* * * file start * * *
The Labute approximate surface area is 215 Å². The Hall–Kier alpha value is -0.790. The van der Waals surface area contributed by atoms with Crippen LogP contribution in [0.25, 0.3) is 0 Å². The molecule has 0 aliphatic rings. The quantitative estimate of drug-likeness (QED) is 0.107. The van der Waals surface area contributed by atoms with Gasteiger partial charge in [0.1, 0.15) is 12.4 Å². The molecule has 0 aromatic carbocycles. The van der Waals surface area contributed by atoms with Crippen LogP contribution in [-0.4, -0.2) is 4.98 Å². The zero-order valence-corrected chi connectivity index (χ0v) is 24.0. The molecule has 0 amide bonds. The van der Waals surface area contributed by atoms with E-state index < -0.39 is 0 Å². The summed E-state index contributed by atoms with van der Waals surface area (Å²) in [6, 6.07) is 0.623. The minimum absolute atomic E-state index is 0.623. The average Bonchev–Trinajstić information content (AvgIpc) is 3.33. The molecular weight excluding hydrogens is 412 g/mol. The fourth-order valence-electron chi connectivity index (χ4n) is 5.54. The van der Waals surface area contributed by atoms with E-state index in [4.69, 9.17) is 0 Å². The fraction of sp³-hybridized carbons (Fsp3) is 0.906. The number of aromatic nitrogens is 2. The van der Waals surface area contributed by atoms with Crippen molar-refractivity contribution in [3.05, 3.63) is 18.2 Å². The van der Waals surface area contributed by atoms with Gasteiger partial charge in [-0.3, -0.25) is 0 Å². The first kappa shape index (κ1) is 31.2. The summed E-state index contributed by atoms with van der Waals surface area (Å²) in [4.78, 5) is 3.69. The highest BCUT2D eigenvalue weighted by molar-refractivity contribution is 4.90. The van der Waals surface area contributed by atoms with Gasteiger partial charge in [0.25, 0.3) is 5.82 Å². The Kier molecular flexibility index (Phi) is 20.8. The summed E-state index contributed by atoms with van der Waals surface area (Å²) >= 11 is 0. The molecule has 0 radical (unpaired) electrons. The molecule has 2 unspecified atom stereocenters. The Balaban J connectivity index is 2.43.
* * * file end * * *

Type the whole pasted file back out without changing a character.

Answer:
The Labute approximate surface area is 215 Å². The Hall–Kier alpha value is -0.790. The van der Waals surface area contributed by atoms with Crippen LogP contribution in [0.25, 0.3) is 0 Å². The molecule has 0 aliphatic rings. The quantitative estimate of drug-likeness (QED) is 0.107. The van der Waals surface area contributed by atoms with Gasteiger partial charge in [0.1, 0.15) is 12.4 Å². The molecule has 0 aromatic carbocycles. The van der Waals surface area contributed by atoms with Crippen LogP contribution in [-0.4, -0.2) is 4.98 Å². The zero-order valence-corrected chi connectivity index (χ0v) is 24.0. The molecule has 0 amide bonds. The van der Waals surface area contributed by atoms with E-state index < -0.39 is 0 Å². The summed E-state index contributed by atoms with van der Waals surface area (Å²) in [6, 6.07) is 0.623. The minimum absolute atomic E-state index is 0.623. The average Bonchev–Trinajstić information content (AvgIpc) is 3.33. The molecular weight excluding hydrogens is 412 g/mol. The fourth-order valence-electron chi connectivity index (χ4n) is 5.54. The van der Waals surface area contributed by atoms with E-state index in [4.69, 9.17) is 0 Å². The fraction of sp³-hybridized carbons (Fsp3) is 0.906. The number of aromatic nitrogens is 2. The van der Waals surface area contributed by atoms with Crippen molar-refractivity contribution in [3.05, 3.63) is 18.2 Å². The van der Waals surface area contributed by atoms with Gasteiger partial charge in [-0.3, -0.25) is 0 Å². The first kappa shape index (κ1) is 31.2. The summed E-state index contributed by atoms with van der Waals surface area (Å²) in [4.78, 5) is 3.69. The highest BCUT2D eigenvalue weighted by molar-refractivity contribution is 4.90. The van der Waals surface area contributed by atoms with Gasteiger partial charge in [0.25, 0.3) is 5.82 Å². The Kier molecular flexibility index (Phi) is 20.8. The summed E-state index contributed by atoms with van der Waals surface area (Å²) >= 11 is 0. The molecule has 0 radical (unpaired) electrons. The molecule has 2 unspecified atom stereocenters. The Balaban J connectivity index is 2.43.